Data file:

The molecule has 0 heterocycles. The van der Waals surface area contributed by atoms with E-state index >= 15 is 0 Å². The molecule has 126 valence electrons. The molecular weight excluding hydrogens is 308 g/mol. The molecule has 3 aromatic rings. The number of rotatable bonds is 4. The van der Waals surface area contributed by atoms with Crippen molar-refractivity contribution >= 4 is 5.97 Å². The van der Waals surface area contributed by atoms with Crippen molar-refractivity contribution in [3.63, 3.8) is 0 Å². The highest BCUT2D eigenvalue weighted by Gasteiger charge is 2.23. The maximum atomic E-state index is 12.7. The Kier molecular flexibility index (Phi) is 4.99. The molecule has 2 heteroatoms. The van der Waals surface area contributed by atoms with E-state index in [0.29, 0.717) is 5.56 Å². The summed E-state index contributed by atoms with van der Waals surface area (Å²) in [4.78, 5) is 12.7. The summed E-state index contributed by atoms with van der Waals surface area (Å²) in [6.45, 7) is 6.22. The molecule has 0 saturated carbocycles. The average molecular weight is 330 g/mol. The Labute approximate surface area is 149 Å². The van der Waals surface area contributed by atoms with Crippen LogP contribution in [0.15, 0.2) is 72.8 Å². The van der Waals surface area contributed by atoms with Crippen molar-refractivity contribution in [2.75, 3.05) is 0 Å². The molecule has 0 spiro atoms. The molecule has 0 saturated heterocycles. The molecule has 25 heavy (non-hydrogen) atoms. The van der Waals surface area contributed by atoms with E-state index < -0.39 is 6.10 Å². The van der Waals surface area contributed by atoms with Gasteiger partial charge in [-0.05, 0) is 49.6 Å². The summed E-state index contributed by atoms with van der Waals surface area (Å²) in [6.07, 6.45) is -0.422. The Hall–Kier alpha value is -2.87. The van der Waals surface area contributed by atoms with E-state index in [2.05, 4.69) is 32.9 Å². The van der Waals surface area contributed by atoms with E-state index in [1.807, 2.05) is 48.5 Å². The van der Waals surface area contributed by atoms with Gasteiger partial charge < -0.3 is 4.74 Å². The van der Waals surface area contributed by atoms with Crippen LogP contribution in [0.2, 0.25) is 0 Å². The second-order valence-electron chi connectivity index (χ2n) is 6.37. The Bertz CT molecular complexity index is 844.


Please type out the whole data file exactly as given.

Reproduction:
The molecule has 0 heterocycles. The van der Waals surface area contributed by atoms with E-state index >= 15 is 0 Å². The molecule has 126 valence electrons. The molecular weight excluding hydrogens is 308 g/mol. The molecule has 3 aromatic rings. The number of rotatable bonds is 4. The van der Waals surface area contributed by atoms with Crippen molar-refractivity contribution >= 4 is 5.97 Å². The van der Waals surface area contributed by atoms with Crippen molar-refractivity contribution in [3.63, 3.8) is 0 Å². The highest BCUT2D eigenvalue weighted by Gasteiger charge is 2.23. The maximum atomic E-state index is 12.7. The Kier molecular flexibility index (Phi) is 4.99. The molecule has 2 heteroatoms. The van der Waals surface area contributed by atoms with E-state index in [0.29, 0.717) is 5.56 Å². The summed E-state index contributed by atoms with van der Waals surface area (Å²) in [4.78, 5) is 12.7. The summed E-state index contributed by atoms with van der Waals surface area (Å²) in [6.45, 7) is 6.22. The molecule has 0 saturated carbocycles. The average molecular weight is 330 g/mol. The Labute approximate surface area is 149 Å². The van der Waals surface area contributed by atoms with Crippen LogP contribution in [0.15, 0.2) is 72.8 Å². The van der Waals surface area contributed by atoms with Crippen molar-refractivity contribution in [2.75, 3.05) is 0 Å². The molecule has 0 spiro atoms. The molecule has 0 saturated heterocycles. The molecule has 25 heavy (non-hydrogen) atoms. The van der Waals surface area contributed by atoms with E-state index < -0.39 is 6.10 Å². The van der Waals surface area contributed by atoms with Gasteiger partial charge in [-0.05, 0) is 49.6 Å². The summed E-state index contributed by atoms with van der Waals surface area (Å²) in [6.07, 6.45) is -0.422. The Hall–Kier alpha value is -2.87. The van der Waals surface area contributed by atoms with E-state index in [2.05, 4.69) is 32.9 Å². The van der Waals surface area contributed by atoms with E-state index in [1.807, 2.05) is 48.5 Å². The van der Waals surface area contributed by atoms with Gasteiger partial charge < -0.3 is 4.74 Å². The van der Waals surface area contributed by atoms with Crippen LogP contribution in [0.2, 0.25) is 0 Å². The second-order valence-electron chi connectivity index (χ2n) is 6.37. The Bertz CT molecular complexity index is 844.